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Interactionism is a generic sociological perspective that brings under its umbrella a number of subperspectives:
"Interactionism" is an American sociological current that analyzes the social interaction. George Herbert Mead, as an advocate of pragmatism and the subjectivity of social reality, is regarded as being at the origin of this development.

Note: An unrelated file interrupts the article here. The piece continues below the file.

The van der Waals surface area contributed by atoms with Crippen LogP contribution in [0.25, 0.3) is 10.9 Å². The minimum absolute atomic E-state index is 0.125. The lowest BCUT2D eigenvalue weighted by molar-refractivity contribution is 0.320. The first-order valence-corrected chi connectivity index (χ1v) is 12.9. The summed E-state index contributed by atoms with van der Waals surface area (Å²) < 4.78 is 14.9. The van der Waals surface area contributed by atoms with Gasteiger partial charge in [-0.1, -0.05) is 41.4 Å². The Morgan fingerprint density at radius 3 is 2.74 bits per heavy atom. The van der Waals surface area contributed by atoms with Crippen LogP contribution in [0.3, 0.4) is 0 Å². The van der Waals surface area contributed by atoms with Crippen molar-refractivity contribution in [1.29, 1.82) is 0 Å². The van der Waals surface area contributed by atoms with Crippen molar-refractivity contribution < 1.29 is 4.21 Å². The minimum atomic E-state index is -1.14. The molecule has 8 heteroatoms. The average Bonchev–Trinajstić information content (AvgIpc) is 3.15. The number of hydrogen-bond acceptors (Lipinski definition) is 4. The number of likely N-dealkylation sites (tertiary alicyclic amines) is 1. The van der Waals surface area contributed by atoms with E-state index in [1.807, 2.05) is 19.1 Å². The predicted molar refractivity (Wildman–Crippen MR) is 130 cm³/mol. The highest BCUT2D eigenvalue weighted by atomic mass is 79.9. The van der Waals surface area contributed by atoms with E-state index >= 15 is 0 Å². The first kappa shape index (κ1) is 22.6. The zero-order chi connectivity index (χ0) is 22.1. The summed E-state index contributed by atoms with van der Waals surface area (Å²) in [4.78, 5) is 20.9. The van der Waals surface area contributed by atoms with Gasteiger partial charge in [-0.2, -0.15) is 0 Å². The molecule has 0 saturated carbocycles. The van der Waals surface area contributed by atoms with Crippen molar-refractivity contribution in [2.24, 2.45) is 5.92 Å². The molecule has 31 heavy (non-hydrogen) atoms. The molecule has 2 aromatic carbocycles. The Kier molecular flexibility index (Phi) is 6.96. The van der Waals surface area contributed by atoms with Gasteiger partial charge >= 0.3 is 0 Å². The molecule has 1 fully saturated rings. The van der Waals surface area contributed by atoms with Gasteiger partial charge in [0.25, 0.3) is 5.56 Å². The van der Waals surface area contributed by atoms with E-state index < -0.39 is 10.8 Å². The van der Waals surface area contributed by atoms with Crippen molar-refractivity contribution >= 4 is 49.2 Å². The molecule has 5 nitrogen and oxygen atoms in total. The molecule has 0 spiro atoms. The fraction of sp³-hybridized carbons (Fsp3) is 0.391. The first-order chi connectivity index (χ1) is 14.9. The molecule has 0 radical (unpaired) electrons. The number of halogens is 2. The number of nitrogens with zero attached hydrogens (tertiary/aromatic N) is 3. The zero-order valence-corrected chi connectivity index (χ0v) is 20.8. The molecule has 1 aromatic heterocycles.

The social interaction is a face-to-face process consisting of actions, reactions, and mutual adaptation between two or more individuals. The interaction includes all language (including body language) and mannerisms. The goal of the social interaction is to communicate with others. If the interaction is in danger of ending before one intends it to, it can be conserved by conforming to the others' expectations, by ignoring certain incidents or by solving apparent problems. Erving Goffman underlines the importance of control in the interaction. One must attempt to control the others' behaviour during the interaction, in order to attain the information one is seeking and in order to control the perception of one's own image. Important concepts in the field of interactionism include the "social role" and Goffman's "presentation of self".
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